A green to yellow, 1-1 1/2" fruit with a sweet acidic flavor. Fruits are quite popular in local and street markets in parts of Brazil. The tree is virtually unknown outside its native range, yet bears tasty and quite interesting fruits that have a number of uses.
A small tree, growing to usually 10-20 feet. The tree is deciduous and will loose its leaves for a few months during cooler or drier seasons. Trees have a low and spreading crown, which can reach up to 25 feet. Fruits are generally round and contain a single large seed. A single mature specimen can produce a few hundred pounds of fruit in a season.
Hardiness unknown. Probably not too freeze hardy, though the tree can be grown in South Florida and is said to have survived at least 28F.
Naturally grows in a semi-arid region and is mildly tolerant of short droughts. The tree has a large root system that stores quite a bit of water for drier seasons. The swollen roots themselves can grow quite big, hence its binomial 'tuberosa'. Would seem to not be too tolerant of limestone soils, preferring sand, gravel and clay based soils.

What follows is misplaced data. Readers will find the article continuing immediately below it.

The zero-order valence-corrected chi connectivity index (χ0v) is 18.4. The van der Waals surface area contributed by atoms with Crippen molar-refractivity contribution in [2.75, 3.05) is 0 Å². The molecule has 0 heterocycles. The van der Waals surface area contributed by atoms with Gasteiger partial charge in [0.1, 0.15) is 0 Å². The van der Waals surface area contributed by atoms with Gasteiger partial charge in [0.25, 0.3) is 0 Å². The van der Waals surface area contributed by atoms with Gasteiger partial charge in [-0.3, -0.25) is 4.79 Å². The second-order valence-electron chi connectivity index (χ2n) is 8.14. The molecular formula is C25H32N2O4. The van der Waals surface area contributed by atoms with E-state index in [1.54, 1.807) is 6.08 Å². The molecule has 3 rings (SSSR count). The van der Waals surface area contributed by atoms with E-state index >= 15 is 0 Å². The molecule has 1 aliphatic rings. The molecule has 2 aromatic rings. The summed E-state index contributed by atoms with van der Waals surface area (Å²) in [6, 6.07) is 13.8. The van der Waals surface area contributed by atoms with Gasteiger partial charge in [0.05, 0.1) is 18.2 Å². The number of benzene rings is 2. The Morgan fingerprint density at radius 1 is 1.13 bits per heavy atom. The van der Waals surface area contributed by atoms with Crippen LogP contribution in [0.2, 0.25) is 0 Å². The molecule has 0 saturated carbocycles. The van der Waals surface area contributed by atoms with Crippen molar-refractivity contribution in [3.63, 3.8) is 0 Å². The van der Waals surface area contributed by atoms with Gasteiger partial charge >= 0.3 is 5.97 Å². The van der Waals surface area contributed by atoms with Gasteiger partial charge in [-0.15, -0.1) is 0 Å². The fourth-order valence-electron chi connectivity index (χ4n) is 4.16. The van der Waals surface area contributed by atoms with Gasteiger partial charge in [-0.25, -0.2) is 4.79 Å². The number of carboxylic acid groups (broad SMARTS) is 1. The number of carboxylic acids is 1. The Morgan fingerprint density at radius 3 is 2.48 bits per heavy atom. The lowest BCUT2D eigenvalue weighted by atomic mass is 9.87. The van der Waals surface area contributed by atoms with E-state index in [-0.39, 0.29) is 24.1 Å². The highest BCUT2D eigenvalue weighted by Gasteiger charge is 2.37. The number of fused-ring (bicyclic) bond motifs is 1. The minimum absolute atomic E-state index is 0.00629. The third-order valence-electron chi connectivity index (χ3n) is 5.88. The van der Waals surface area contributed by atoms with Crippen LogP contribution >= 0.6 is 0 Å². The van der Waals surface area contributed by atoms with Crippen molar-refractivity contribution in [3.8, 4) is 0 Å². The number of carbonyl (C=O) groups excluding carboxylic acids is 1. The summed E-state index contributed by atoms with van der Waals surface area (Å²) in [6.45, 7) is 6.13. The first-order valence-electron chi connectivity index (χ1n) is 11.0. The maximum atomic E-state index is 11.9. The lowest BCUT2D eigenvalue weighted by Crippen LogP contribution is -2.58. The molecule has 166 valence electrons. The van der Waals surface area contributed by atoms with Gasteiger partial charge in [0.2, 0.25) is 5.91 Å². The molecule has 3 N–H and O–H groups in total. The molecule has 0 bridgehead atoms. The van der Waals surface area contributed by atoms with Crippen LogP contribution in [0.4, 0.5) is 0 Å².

By seeds and cuttings.
Fruits are quite popular eaten fresh and are also juiced. Fruits can be used to make preserves and are also a primary ingredient in the Brazilian dessert imbuzada.
Native to the dry plains and scrublands of northeastern Brazil. The tree is not often cultivated but quite popular for wild collecting of fruits for sale. Fruits are generally much appreciated, yet the tree still remains obscure outside its native range.